Some legal academics believe that the medieval barrister’s practice may have been “high-volume / low-fee”. Preliminary hearings at Westminster Hall primarily determined questions of law and could be highly abstract. In preparing for a case, a barrister might spend comparatively little time familiarising himself with the particular facts of his cases and instead focus on building and maintaining his knowledge of caselaw and hypothetical scenarios, and honing his ability to think on his feet and respond to unexpected or novel legal argument. His aim was to ensure that the question the court tendered to the jury was that which was most favourable to the client’s prospects. A 15th-century barrister practising at Westminster Hall might plead causes at the bar day-in, day-out without often seeing a verdict; that could be left to a provincial attorney who would take responsibility for the case once it was referred back to the county court for jury trial at nisi prius.

In the case before them, the defendant sub-sheriff’s counsel argues that two knights were elected to the House of Commons to represent Surrey in the recent parliament, that these knights are entitled by statute to recover their travel and subsistence expenses through an assessment levied on the county and that Guildford’s contribution was 40 shillings. The sheep were taken and sold to cover part of Guildford’s contribution.

Our barrister replies that the sub-sheriff still has the sheep, thus they cannot have been taken for the purposes of sale. The justices are against the plaintiff on this point; it is not a good ‘replication’ to the sub-sheriff’s defence as it does not go to the original issue of liability.

Our barrister then argues that the sheep were taken to satisfy the nonpayment of the levy by others, and not by him. He further argues that Guildford is an ancient borough that sends its own burgess to the House of Commons, and thus he cannot be chargeable for the parliamentary expenses of knights who are not his member of parliament.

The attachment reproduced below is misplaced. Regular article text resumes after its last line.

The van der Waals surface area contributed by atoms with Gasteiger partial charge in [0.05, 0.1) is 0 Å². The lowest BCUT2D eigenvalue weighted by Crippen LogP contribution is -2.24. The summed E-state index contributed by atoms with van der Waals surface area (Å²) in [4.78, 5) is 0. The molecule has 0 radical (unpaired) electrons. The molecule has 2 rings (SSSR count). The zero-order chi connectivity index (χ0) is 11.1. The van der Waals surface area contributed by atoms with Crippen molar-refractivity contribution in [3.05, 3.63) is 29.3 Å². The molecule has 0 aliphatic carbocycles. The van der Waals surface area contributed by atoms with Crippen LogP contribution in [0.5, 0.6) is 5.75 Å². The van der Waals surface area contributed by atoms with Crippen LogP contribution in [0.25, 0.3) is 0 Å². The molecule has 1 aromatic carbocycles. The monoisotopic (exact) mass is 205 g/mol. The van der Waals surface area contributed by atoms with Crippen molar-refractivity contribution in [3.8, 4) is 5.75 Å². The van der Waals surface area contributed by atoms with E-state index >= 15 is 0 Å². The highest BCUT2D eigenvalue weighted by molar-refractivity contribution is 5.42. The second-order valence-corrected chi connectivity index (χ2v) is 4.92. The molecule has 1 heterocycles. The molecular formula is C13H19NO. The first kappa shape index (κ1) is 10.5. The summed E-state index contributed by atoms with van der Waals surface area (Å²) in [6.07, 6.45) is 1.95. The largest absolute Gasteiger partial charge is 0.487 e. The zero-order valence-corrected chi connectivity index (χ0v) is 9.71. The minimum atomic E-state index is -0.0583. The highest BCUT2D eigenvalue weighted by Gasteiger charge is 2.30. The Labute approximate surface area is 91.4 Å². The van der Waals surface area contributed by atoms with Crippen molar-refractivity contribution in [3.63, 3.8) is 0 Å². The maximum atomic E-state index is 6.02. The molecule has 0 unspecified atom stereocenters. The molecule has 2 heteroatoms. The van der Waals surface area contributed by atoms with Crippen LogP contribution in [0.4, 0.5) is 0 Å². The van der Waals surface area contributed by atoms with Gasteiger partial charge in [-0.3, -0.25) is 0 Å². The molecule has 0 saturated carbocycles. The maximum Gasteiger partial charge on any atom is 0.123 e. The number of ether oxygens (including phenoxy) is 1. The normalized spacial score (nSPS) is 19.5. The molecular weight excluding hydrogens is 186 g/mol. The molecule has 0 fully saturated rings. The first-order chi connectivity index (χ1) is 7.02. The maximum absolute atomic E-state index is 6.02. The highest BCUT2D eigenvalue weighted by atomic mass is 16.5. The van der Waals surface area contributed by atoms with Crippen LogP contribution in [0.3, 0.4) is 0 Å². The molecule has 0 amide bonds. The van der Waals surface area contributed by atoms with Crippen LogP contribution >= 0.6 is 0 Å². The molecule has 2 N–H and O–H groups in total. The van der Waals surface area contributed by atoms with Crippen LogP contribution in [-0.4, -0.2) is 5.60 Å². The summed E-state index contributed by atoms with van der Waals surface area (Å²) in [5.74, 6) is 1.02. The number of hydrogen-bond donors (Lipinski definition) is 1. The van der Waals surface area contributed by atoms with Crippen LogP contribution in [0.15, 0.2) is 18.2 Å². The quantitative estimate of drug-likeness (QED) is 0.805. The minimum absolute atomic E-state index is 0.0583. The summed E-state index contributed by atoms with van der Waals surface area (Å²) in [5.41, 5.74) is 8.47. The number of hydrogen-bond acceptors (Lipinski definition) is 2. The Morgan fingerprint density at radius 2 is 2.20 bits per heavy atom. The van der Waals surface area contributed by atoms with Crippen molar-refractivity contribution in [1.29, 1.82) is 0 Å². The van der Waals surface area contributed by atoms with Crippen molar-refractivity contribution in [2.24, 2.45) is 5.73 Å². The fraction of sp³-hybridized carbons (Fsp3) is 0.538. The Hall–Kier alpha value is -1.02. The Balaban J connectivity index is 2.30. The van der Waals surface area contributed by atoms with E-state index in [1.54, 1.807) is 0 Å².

The justices reply that statute gives the king the power to take this property to meet the expenses of knights of the shire, and that whatever is within the power of the king is within the power of the sheriff and his agents. The plaintiff’s remedy is, therefore, by way of petition to the king’s council or to parliament.

Our barrister has unfortunately not been able to secure a win for his client; the writ abates and his client’s case ends at this preliminary hearing without proceeding to a jury trial.

Exchequer Chamber

Our barrister moves on to his second case of the day, a matter of exceptional legal importance to be heard in the Exchequer Chamber. He is representing Simon Eyre, a pawnbroker of the City of London, the defendant in a case before the Court of Exchequer that was removed to the Exchequer Chamber in light of its legal implications.

An ‘information’ was laid before the Court of Exchequer by the Keeper of the King’s Jewels alleging that certain of the king’s jewels that had been in the Keeper’s custody came into the possession of the defendant. Process issued against Mr Eyre to answer this information and justify his possession of the jewels, or otherwise return them to the king. The implication is that Mr Eyre has received stolen property.

Our barrister notes that an enormous amount of legal firepower has been assembled by the king; four king’s serjeants (medieval Treasury devils) and the Attorney-General have appeared to argue the king’s case.